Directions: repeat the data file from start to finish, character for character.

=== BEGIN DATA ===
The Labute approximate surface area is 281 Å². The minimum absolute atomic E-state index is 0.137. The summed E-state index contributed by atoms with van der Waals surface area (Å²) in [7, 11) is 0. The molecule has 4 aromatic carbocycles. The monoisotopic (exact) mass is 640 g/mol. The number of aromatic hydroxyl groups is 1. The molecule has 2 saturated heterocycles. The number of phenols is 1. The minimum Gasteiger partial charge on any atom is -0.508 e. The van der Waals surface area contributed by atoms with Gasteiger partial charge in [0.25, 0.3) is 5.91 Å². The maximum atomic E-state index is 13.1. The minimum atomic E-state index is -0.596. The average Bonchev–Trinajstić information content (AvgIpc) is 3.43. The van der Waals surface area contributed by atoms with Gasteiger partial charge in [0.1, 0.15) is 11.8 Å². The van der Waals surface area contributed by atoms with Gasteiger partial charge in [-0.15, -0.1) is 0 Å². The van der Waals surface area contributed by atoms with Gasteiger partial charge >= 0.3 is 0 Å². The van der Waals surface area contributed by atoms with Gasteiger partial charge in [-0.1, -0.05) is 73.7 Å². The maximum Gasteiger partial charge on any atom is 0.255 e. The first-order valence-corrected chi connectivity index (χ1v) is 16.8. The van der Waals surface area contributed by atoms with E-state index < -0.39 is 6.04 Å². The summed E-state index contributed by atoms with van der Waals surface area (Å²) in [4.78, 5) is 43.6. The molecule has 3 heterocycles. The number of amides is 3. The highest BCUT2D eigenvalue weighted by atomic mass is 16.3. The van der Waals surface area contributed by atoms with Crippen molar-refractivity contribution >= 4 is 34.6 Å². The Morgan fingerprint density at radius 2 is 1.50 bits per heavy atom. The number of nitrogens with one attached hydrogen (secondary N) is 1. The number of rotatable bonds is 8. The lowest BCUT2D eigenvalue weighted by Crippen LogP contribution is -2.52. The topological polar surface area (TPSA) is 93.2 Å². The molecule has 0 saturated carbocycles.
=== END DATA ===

The Labute approximate surface area is 281 Å². The minimum absolute atomic E-state index is 0.137. The summed E-state index contributed by atoms with van der Waals surface area (Å²) in [7, 11) is 0. The molecule has 4 aromatic carbocycles. The monoisotopic (exact) mass is 640 g/mol. The number of aromatic hydroxyl groups is 1. The molecule has 2 saturated heterocycles. The number of phenols is 1. The minimum Gasteiger partial charge on any atom is -0.508 e. The van der Waals surface area contributed by atoms with Gasteiger partial charge in [0.25, 0.3) is 5.91 Å². The maximum atomic E-state index is 13.1. The minimum atomic E-state index is -0.596. The average Bonchev–Trinajstić information content (AvgIpc) is 3.43. The van der Waals surface area contributed by atoms with Gasteiger partial charge in [0.1, 0.15) is 11.8 Å². The van der Waals surface area contributed by atoms with Gasteiger partial charge in [-0.15, -0.1) is 0 Å². The van der Waals surface area contributed by atoms with Gasteiger partial charge >= 0.3 is 0 Å². The van der Waals surface area contributed by atoms with Gasteiger partial charge in [-0.1, -0.05) is 73.7 Å². The maximum Gasteiger partial charge on any atom is 0.255 e. The first-order valence-corrected chi connectivity index (χ1v) is 16.8. The van der Waals surface area contributed by atoms with E-state index < -0.39 is 6.04 Å². The summed E-state index contributed by atoms with van der Waals surface area (Å²) in [4.78, 5) is 43.6. The molecule has 3 heterocycles. The number of amides is 3. The highest BCUT2D eigenvalue weighted by atomic mass is 16.3. The van der Waals surface area contributed by atoms with Crippen molar-refractivity contribution >= 4 is 34.6 Å². The Morgan fingerprint density at radius 2 is 1.50 bits per heavy atom. The number of nitrogens with one attached hydrogen (secondary N) is 1. The number of rotatable bonds is 8. The lowest BCUT2D eigenvalue weighted by Crippen LogP contribution is -2.52. The topological polar surface area (TPSA) is 93.2 Å². The molecule has 0 saturated carbocycles.